In his inaugural address, President Obama declared that "enduring security and lasting peace do not require perpetual war."
As he seeks to complete an announced troop withdrawal in Afghanistan by next year, those words are fast becoming reality on the ground as American commanders, after more than a decade of U.S.-led warfare, insist that their Afghan counterparts take over the fight.
One seasoned commander termed it "tough love," and I have witnessed it firsthand as an independent journalist embedded with American troops since early January.
American officers have no choice but to push the Afghan security forces forward. It's a big change for Afghan commanders, who are used to U.S. troops taking the lead and the formidable firepower and air support the Americans provide.
Across the insurgent heartland of eastern and southern Afghanistan, U.S. commitment is rapidly receding. Equipment has been shipped out, and forward bases and combat outposts are being closed or transferred to Afghan security forces.
Combat Outpost Tillman, named for the NFL star and special operations forces soldier Pat Tillman, who died in an infamous friendly fire incident, is now a soccer field where Afghan boys play a wolfish style of football.
As the Obama administration floats the trial balloon of zero troops in Afghanistan, soldiers here talk about the spring 2013 drawdown of 20 percent of the remaining 66,000 US troops, with an additional 50 percent to be gone soon after.
How are the Afghans responding to the reduction?
Among some, there is clearly denial. They simply can't imagine a country rich enough, or foolish enough, to walk away from the enormous investment poured into these military bases, many of them just built during the boom that accompanied Obama's troop surge.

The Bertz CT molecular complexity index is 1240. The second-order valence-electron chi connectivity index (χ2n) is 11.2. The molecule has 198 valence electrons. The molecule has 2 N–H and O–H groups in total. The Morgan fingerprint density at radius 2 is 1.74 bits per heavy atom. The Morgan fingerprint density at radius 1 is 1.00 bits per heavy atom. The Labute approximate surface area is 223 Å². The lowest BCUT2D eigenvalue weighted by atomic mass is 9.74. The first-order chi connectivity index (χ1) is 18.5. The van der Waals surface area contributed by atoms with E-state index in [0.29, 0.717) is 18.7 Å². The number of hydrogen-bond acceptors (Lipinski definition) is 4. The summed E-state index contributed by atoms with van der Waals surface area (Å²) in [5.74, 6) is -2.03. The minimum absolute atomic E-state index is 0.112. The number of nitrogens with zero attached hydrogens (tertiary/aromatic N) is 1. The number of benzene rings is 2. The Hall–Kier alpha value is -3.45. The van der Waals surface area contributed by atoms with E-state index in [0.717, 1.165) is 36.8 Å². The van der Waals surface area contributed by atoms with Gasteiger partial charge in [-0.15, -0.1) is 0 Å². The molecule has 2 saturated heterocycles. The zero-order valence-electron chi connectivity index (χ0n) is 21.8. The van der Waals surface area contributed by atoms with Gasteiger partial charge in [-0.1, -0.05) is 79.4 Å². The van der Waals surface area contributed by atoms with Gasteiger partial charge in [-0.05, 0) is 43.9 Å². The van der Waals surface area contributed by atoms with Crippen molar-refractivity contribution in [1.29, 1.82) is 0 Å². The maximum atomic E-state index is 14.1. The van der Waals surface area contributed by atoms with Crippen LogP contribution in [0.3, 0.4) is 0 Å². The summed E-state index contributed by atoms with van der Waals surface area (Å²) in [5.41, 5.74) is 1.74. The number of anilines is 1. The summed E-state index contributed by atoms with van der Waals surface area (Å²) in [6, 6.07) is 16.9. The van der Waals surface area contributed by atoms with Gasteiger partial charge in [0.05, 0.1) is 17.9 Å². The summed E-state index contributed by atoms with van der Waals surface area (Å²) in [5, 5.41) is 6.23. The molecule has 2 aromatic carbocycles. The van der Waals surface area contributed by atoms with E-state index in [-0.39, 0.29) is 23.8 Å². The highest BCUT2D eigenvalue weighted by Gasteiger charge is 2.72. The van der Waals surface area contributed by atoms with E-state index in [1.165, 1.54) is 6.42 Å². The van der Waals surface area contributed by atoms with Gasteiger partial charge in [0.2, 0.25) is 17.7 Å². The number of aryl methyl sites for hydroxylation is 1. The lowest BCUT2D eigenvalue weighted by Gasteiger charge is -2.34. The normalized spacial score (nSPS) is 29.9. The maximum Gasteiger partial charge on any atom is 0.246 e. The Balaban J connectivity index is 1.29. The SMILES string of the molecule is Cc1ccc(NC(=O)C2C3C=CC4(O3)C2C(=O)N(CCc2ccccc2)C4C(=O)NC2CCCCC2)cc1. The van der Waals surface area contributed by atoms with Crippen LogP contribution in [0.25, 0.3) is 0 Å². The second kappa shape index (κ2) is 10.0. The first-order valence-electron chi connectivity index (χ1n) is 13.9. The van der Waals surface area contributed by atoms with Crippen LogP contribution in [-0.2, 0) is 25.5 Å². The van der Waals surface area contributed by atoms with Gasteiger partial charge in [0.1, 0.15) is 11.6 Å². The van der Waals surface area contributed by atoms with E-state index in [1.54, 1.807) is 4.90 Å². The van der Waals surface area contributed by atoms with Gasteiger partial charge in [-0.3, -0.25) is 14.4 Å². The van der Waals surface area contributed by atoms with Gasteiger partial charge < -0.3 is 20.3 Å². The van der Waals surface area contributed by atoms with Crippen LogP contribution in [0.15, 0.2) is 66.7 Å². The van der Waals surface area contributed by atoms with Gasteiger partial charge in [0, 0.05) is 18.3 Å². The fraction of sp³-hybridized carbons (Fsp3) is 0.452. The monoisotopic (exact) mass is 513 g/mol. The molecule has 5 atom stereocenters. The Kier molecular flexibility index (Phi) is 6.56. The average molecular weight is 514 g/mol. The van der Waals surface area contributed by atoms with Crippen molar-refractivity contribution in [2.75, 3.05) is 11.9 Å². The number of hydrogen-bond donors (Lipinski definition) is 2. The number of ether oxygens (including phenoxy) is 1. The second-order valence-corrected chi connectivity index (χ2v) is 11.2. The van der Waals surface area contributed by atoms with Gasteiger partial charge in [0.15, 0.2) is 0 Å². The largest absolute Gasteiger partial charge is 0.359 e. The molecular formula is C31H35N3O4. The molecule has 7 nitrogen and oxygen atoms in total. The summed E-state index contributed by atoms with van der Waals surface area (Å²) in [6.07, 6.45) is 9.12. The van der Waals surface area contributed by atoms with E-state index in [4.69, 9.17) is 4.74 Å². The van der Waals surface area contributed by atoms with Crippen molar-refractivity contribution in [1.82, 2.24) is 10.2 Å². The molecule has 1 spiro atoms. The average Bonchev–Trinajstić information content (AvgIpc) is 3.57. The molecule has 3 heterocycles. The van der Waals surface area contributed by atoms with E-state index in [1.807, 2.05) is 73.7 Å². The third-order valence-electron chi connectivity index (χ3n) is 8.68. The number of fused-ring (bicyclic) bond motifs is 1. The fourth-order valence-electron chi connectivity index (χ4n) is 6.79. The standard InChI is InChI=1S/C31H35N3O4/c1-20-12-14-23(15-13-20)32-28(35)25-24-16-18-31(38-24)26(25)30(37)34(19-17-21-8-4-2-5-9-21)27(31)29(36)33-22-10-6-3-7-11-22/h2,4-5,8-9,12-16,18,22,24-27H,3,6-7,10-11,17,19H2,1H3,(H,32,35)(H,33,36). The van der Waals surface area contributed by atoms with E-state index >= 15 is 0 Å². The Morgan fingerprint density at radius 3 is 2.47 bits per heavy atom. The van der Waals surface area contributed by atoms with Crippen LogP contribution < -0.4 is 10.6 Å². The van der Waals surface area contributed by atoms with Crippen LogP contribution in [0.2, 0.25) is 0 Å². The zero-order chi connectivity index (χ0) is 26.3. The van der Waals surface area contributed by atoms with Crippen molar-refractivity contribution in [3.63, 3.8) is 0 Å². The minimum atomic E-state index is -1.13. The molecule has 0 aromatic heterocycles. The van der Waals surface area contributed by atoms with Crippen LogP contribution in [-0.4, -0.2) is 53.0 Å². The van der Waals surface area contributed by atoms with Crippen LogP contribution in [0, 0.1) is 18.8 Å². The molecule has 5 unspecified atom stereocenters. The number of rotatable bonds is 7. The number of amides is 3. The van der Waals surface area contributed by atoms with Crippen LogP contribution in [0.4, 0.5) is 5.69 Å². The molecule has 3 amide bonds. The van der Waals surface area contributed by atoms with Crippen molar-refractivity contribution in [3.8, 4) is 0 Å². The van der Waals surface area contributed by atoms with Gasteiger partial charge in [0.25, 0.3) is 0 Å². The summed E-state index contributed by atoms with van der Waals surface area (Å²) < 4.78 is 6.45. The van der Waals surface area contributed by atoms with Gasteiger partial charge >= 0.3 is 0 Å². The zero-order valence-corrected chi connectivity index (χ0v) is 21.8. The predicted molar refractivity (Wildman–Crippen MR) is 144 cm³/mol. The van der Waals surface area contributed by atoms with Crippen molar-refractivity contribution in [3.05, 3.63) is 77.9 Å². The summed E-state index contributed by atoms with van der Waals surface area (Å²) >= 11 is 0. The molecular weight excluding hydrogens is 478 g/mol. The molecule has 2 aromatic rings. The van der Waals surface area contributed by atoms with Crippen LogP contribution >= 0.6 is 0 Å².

Aid and development money are drying up. I listened to one Afghan government farm worker in insecure Zabul province insist a U.S. military development team needed to build a fence around a section of a U.S.-financed Afghan demonstration farm. The U.S. commander patiently told the farmer he should ask his provincial agriculture minister to do it.
Many Afghans tell me they are very pessimistic about post-2014 security. Others are angry, believing the quick withdrawal under pressure will leave Afghan troops vulnerable. At some point when troop levels have dropped, they say, all a force can do is protect itself.
As U.S. forces withdraw after well over a decade of war, the insurgents have responded in various ways. IEDs continue to be the weapon of choice. Media-magnet complex attacks, such as the spectacular summertime attacks on Kabul and Camp Bastion when Prince William was stationed there, broadcast the news that the insurgency is still thriving.
In some formerly insecure provinces such as Khost, insurgent attacks have diminished. It remains to be seen, however, whether the insurgent forces have been destroyed or are merely waiting for the withdrawal -- and whether Afghan troops, in the absence of American counterparts, can handle those insurgents.
If all goes as President Obama has promised it will, we'll learn the answer next year.
Douglas Wissing, a journalist who embedded with U.S. troops in Afghanistan, is the author of "Funding the Enemy: How US Taxpayers Bankroll the Taliban" (Prometheus, 2012).